Book Review of 'Civil War II' by T.W.Chittum

By Miles Wolpin
Published in The Social Contract
Volume 10, Number 4 (Summer 2000)
Issue theme: "Liberals and immigration reform - can they be recruited?"

Only a small percentage of the American majority who oppose mass immigration accord high salience to the issue. Most of the latter tend to be adversely affected in some tangible manner. Chittum's lucidly written work is undoubtedly increasing the ranks of those who are intensely concerned because it makes a plausible case for considerable personal harm to many of us in the near future.

This of course assumes that such readers wish to preserve the American nation and its territorial integrity. For the growing minority who already have given up on America and give a higher priority to their own ethnic or racial group, the author offers some advice about survival for the decades ahead.

Despite its alarmist title, Civil War II neither advocates such an eventuality nor does the author claim such a calamity is inevitable. He actually suggests policies for the U.S. like those in Belgium and Switzerland that provide for much-enhanced state or regional ethnically-based autonomy that have preserved the viability of these multi-ethnic states.

Indeed the theoretical basis of his work is an analysis - albeit too limited - of the relationship between the degree of ethnic heterogeneity of existing states and the incidence of collective violence. While focused on the European culture area, the author assumes the applicability of his analysis to the United States, the former Soviet Union and even Third World states.

High danger to peace and unity internally occurs when the largest ethnic group declines to less than 75 percent of the population - our situation now. In Chittum's view, we have already entered the second or "terrorist" phase which will lead to ultimate Balkanization resulting in two or three new ethno-cultural nations of Hispanics, Blacks and Whites. He envisages a more sanguinary conflict than our first Civil War for two reasons: 1) its ethnic or racial basis; 2) considerable demographic dispersion that will generate ferocious ethnic cleansing.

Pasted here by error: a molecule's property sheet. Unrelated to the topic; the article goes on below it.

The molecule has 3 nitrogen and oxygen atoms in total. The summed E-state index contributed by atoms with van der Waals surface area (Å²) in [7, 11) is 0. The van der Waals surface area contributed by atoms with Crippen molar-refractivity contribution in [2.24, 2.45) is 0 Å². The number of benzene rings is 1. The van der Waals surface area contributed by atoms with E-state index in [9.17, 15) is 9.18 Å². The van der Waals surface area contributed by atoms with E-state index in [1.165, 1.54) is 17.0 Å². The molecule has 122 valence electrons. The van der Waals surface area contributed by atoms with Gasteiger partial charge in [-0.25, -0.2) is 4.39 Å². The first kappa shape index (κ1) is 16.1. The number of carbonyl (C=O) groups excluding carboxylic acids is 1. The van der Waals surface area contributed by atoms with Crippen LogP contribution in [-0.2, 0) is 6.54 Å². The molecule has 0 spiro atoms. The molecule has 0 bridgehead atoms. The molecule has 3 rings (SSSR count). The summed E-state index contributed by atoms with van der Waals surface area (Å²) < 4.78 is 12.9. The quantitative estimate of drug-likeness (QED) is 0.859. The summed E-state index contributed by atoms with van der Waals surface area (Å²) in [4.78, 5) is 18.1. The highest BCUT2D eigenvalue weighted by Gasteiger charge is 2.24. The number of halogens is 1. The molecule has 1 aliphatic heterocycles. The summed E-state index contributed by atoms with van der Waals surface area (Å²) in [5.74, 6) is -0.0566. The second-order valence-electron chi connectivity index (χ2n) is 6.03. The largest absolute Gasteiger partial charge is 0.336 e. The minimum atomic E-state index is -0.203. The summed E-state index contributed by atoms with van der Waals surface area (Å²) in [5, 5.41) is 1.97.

Thus, the Swiss-Belgium option would be very difficult to implement. Nevertheless, a movement toward states rights (i.e., greater autonomy) could elicit voluntary relocation on a scale considerably higher than existing trends and levels. Indeed, the Supreme Court is inching in this direction.

The same could be said of one of the two key policies that are, in Chittum's view, exacerbating racial tensions. That is what he terms "racist affirmative action," which the Court may or may not continue to back away from.

Group preferences have, in his view, not only attenuated the rule of law by making a mockery of "equal protection," but they have catalyzed us through the first pre-Civil War II phase in which ethnic and racial group identities have legally and psychologically supervened citizenship rights and identity as Americans.

The second policy commented upon as being nationally destructive is mass immigration - particularly Hispanic - which is radically altering the ethno-cultural balance, and demographically reinforcing group preference demands. Curiously, he ignores Asians who variously have been both beneficiaries and targets of such group preferences.

The third pre-Civil War II phase will be marked by widespread outbreaks of black urban rioting, gang efforts to exclude police from their territories, and guerrilla attacks especially in the southwest where aid will be funneled from an increasingly unstable Mexico when the dominant forces are bent upon reconquest. Presumably, at this stage, slow-to-react whites will flock to self-defense organizations if federal gun control hasn't already disarmed them and wiped out their exposed militias.

In the final stage either a martial law state - dominated by a coalition of transnational corporate elites, white radicals and minority elites - will succeed in imposing its "imperial" rule, or both military and police forces will violently fragment along ethnic and racial lines as widespread violence erupts. Eventually Chittum predicts "fronts" will be stabilized between an Hispanic Southwest, a Black Belt in the South and South-East and a Euro-American white homogeneous region stretching over two-thirds of the country from the Northeast to the Northwest.